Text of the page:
Tuesday, March 17, 2009

The Power of Infants Over Their Environment

When I took a freshman level class in lifespan psychology back in the 1980s, infants were regarded as little more than lumps of clay soaking in their environment. At the time, there was little serious understanding of how well infants shape their environment to ensure survival. The available research hadn't made its way into such basic college textbooks.

In recent years, as more and better research has been conducted, it has become obvious that infants shape their surroundings as much or more as they are shaped by them. This serves obvious survival needs, as until recently most first-time mothers were pretty young and if bonding didn't occur quickly, survival was not assured.

In The Neuroscience of Human Relationships, Louis Cozolino offers the following passage:
Newborns were once thought of as passive recipients of external stimulation. But ask any mother of a healthy baby, and she will tell you there's no such thing as a passive newborn. In fact, infants are now regarded as competent participants in relationships. When we look more carefully at infants, we begin to realize just how well infants communicate their needs and get them met. In fact, newborns influence and socialize the behaviors of their caretakers as much as they are socialized (Bateson, 1972; Rheingold, 1969). Mother and infant continually adjusts to each other's sounds, gestures, movements, and emotions in a lyrical duet (Trevarthen, 1993). As they bond, both of their brains are shaped and reshaped in response to one another (Hofer, 1984).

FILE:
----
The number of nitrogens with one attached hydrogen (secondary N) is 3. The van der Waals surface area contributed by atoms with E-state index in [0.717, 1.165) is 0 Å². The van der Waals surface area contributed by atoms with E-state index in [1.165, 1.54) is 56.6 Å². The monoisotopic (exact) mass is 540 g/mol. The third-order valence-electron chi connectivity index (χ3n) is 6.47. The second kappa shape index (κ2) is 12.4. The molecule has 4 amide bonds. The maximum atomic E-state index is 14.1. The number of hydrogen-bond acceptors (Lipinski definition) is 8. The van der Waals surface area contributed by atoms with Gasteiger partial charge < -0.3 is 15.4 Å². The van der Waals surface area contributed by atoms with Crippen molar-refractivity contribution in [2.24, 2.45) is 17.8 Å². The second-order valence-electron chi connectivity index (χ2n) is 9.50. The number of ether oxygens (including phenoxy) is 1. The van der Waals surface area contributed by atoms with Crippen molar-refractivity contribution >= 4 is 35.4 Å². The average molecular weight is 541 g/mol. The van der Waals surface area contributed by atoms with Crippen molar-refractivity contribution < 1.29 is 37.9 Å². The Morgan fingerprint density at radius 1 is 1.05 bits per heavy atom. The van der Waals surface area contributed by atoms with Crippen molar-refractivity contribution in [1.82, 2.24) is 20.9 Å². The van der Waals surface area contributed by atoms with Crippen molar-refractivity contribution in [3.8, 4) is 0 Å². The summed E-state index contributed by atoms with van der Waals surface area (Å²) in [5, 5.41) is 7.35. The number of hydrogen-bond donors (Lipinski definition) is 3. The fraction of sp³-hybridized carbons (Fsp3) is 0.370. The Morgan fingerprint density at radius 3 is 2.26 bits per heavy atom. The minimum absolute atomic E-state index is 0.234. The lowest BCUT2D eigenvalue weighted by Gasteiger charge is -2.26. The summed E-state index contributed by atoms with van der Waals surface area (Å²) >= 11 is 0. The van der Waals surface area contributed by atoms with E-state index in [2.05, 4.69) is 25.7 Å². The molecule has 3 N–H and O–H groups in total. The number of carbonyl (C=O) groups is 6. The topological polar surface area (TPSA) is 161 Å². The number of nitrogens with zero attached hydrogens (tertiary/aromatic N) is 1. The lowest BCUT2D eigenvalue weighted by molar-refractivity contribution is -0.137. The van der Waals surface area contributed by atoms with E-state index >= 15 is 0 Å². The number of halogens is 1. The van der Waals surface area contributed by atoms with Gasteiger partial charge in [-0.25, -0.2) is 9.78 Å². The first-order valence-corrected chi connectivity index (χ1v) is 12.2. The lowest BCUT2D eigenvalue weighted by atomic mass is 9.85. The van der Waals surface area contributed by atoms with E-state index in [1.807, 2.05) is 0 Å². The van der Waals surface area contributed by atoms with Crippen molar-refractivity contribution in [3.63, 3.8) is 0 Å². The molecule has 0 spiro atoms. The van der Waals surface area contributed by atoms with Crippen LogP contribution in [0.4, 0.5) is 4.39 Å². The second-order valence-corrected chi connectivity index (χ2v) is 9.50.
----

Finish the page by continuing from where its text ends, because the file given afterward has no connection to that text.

For anyone with kids, there is probably nothing new in any of this. Aside from how deeply the connection runs (shaping and reshaping each other's brains), most mothers understand how well their infant children make sure they get their own needs met.

This book is essentially about the neuroscience of attachment, one of the "hot" fields in neuroscience as well as therapeutic interventions. If you are curious about how attachment works in general, of with your own kids, I can highly recommend this book.

1 comment:

LadyMD said...

Babies. Children. Very beautiful. :)